What Is the Answer To Policing in the U.S. And Chicago?

Daniel Radner

One of the biggest issues facing America is policing. Though police brutality is not new, George Floyd’s death in 2020 changed the landscape of policing. Floyd’s murder ignited the Defund The Police movement, which advocates for removing funds from police departments and reallocating them to community support such as social services. Supporters believe that defunding the police and investing more funds in the community would stop more crime. Twelve cities, including Los Angeles and Austin, pledged to reallocate money from the police budget to community programs (though many walked back on those promises). While there is a wide spectrum of beliefs, some in the movement call for an abolition of policing. Minneapolis even had a ballot measure in 2021 to replace its police department with a general public safety department, but the measure failed, as only 43.8% of citizens voted for it. 

The majority of American citizens do not believe we should defund the police. Though many liberals pushed for defunding police departments, the leader of the democratic party, President Joe Biden, disagreed. At the 2022 State of the Union, he said, “We should all agree the answer is not to defund the police. It’s to fund the police. Fund them with the resources and training they need to protect our communities.” Both Democrats and Republicans rose in unison to applaud the President. A reason why policing was a topic in Biden’s speech is the rise in violent crime and the drop in police officers since 2020. According to the Police Executive Research Forum, there was a total decrease of 3.48% in officer staffing levels over the two-year period of 2020 and 2021. Furthermore, there were 42.7% more resignations in 2021 than in 2019 and 23.6% more retirements in 2021 than in 2019. In Chicago, 3,300 officers have retired, resigned, were fired, or lost their lives since 2019. In that same time, Chicago has only hired 1,600 officers.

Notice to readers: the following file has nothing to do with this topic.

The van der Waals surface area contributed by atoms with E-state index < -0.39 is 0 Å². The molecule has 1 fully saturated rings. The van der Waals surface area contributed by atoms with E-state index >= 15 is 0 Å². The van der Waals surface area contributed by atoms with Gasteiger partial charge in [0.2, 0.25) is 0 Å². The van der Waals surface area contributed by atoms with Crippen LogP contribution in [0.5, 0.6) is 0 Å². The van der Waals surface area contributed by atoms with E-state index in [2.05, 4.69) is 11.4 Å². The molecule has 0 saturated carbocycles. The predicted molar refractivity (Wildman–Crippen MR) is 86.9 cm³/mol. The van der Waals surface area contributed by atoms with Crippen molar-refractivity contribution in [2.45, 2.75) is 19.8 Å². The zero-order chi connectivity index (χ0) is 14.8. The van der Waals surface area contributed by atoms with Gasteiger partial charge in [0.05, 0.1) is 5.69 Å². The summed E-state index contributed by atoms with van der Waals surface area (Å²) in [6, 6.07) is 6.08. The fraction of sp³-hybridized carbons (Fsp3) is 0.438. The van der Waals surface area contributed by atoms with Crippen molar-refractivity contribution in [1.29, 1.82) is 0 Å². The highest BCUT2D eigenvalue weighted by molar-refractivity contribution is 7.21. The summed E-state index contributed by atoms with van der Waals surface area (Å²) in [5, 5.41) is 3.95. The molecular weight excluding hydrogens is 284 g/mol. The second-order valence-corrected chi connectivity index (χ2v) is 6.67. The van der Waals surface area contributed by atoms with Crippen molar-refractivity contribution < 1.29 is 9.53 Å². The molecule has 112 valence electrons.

A significant reason for the national and local decline in police officers is the increased risk and scrutiny faced. As a result of escalated negative police coverage and opinion, many citizens do not want to serve. Though bad cops exist and have done terrible actions, people should not automatically look at the police force in a negative manner. In regards to crime, the number of U.S. violent crimes rose for the first time in four years in 2020. In Chicago, there were more than 800 homicides in 2021, its highest number in 25 years. The number of homicides has also increased by 60% since 2019. Between 2019 and 2022, carjackings tripled in Chicago.

The point is that we need to decrease crime in America and fund police departments. It would also be great to fund other forms of community support, however, it is not an excuse to defund police departments. States have enacted many laws across the country to minimize police brutality. Between May 2020 and May 2021, “at least 30 states and Washington DC, enacted one or more statewide legislative policing reforms, ensuring greater policy uniformity within each jurisdiction.” As crime has increased lately, citizens across America and Chicago have become more pro-police. But, overall, there is not an easy answer to fixing public safety and policing. 

In terms of Chicago, every mayoral candidate has varying views on policing and stopping crime. According to a recent WBEZ/Chicago Sun-Times/Telemundo Chicago/NBC5 Poll, crime and public safety are the top issues for voters in the upcoming election. Below are all nine candidates’ abbreviated answers about public safety from the January 19th ABC7 debate. We have also linked all candidates’ public safety plans.